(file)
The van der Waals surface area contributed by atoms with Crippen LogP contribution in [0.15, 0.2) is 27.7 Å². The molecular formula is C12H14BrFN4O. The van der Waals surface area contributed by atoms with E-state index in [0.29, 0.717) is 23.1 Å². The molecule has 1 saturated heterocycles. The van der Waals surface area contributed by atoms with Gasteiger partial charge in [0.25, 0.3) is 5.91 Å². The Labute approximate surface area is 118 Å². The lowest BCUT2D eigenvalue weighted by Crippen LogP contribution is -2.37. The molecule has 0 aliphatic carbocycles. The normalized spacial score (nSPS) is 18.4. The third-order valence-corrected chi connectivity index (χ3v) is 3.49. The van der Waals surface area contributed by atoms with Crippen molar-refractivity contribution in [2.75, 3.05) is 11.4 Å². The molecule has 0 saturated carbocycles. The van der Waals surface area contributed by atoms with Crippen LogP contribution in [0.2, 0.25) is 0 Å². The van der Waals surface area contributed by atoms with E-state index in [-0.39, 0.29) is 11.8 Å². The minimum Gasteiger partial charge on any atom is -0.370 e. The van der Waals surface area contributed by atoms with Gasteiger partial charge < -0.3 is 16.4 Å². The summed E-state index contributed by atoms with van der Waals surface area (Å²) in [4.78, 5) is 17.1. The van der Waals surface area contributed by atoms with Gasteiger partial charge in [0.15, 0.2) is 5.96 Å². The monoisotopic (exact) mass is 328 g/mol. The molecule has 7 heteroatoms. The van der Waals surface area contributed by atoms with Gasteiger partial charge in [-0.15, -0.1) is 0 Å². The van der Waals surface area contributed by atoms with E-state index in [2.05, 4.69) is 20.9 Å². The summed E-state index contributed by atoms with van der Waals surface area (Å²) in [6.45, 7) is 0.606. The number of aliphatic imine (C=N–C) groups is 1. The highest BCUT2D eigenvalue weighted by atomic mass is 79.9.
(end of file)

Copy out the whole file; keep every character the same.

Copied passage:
The van der Waals surface area contributed by atoms with Crippen LogP contribution in [0.15, 0.2) is 27.7 Å². The molecular formula is C12H14BrFN4O. The van der Waals surface area contributed by atoms with E-state index in [0.29, 0.717) is 23.1 Å². The molecule has 1 saturated heterocycles. The van der Waals surface area contributed by atoms with Gasteiger partial charge in [0.25, 0.3) is 5.91 Å². The Labute approximate surface area is 118 Å². The lowest BCUT2D eigenvalue weighted by Crippen LogP contribution is -2.37. The molecule has 0 aliphatic carbocycles. The normalized spacial score (nSPS) is 18.4. The third-order valence-corrected chi connectivity index (χ3v) is 3.49. The van der Waals surface area contributed by atoms with Crippen molar-refractivity contribution in [2.75, 3.05) is 11.4 Å². The molecule has 0 saturated carbocycles. The van der Waals surface area contributed by atoms with Crippen LogP contribution in [0.2, 0.25) is 0 Å². The van der Waals surface area contributed by atoms with E-state index in [-0.39, 0.29) is 11.8 Å². The minimum Gasteiger partial charge on any atom is -0.370 e. The van der Waals surface area contributed by atoms with Gasteiger partial charge < -0.3 is 16.4 Å². The summed E-state index contributed by atoms with van der Waals surface area (Å²) in [4.78, 5) is 17.1. The van der Waals surface area contributed by atoms with Gasteiger partial charge in [0.15, 0.2) is 5.96 Å². The monoisotopic (exact) mass is 328 g/mol. The molecule has 7 heteroatoms. The van der Waals surface area contributed by atoms with Gasteiger partial charge in [-0.15, -0.1) is 0 Å². The van der Waals surface area contributed by atoms with E-state index in [2.05, 4.69) is 20.9 Å². The summed E-state index contributed by atoms with van der Waals surface area (Å²) in [6.45, 7) is 0.606. The number of aliphatic imine (C=N–C) groups is 1. The highest BCUT2D eigenvalue weighted by atomic mass is 79.9.